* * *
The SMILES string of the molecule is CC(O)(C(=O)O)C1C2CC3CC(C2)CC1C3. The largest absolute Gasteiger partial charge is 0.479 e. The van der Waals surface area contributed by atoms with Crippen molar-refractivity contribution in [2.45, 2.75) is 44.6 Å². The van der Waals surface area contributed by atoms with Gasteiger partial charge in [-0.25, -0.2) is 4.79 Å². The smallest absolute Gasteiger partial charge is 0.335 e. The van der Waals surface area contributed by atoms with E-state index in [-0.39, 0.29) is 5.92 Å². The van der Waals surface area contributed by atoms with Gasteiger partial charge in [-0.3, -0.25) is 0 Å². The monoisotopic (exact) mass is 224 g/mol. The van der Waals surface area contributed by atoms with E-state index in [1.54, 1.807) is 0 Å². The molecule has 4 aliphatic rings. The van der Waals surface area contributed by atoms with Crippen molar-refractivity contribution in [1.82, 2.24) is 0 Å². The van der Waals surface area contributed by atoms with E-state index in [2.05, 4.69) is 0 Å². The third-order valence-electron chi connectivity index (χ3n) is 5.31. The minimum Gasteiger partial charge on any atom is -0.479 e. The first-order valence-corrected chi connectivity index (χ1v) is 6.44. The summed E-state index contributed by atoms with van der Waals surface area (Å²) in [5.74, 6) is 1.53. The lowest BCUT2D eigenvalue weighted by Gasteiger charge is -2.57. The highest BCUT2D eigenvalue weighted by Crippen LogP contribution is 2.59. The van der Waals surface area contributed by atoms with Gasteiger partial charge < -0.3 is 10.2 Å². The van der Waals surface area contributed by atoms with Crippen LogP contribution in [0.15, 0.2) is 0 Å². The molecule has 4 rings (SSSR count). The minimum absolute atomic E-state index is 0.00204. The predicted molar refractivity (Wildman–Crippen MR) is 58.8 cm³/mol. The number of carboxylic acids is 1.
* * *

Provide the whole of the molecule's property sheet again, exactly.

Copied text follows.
The SMILES string of the molecule is CC(O)(C(=O)O)C1C2CC3CC(C2)CC1C3. The largest absolute Gasteiger partial charge is 0.479 e. The van der Waals surface area contributed by atoms with Crippen molar-refractivity contribution in [2.45, 2.75) is 44.6 Å². The van der Waals surface area contributed by atoms with Gasteiger partial charge in [-0.25, -0.2) is 4.79 Å². The smallest absolute Gasteiger partial charge is 0.335 e. The van der Waals surface area contributed by atoms with E-state index in [-0.39, 0.29) is 5.92 Å². The van der Waals surface area contributed by atoms with Gasteiger partial charge in [-0.3, -0.25) is 0 Å². The monoisotopic (exact) mass is 224 g/mol. The van der Waals surface area contributed by atoms with E-state index in [1.54, 1.807) is 0 Å². The molecule has 4 aliphatic rings. The van der Waals surface area contributed by atoms with Crippen molar-refractivity contribution in [1.82, 2.24) is 0 Å². The van der Waals surface area contributed by atoms with E-state index in [2.05, 4.69) is 0 Å². The third-order valence-electron chi connectivity index (χ3n) is 5.31. The minimum Gasteiger partial charge on any atom is -0.479 e. The first-order valence-corrected chi connectivity index (χ1v) is 6.44. The summed E-state index contributed by atoms with van der Waals surface area (Å²) in [5.74, 6) is 1.53. The lowest BCUT2D eigenvalue weighted by Gasteiger charge is -2.57. The highest BCUT2D eigenvalue weighted by Crippen LogP contribution is 2.59. The van der Waals surface area contributed by atoms with Gasteiger partial charge < -0.3 is 10.2 Å². The van der Waals surface area contributed by atoms with Crippen LogP contribution in [0.15, 0.2) is 0 Å². The molecule has 4 rings (SSSR count). The minimum absolute atomic E-state index is 0.00204. The predicted molar refractivity (Wildman–Crippen MR) is 58.8 cm³/mol. The number of carboxylic acids is 1.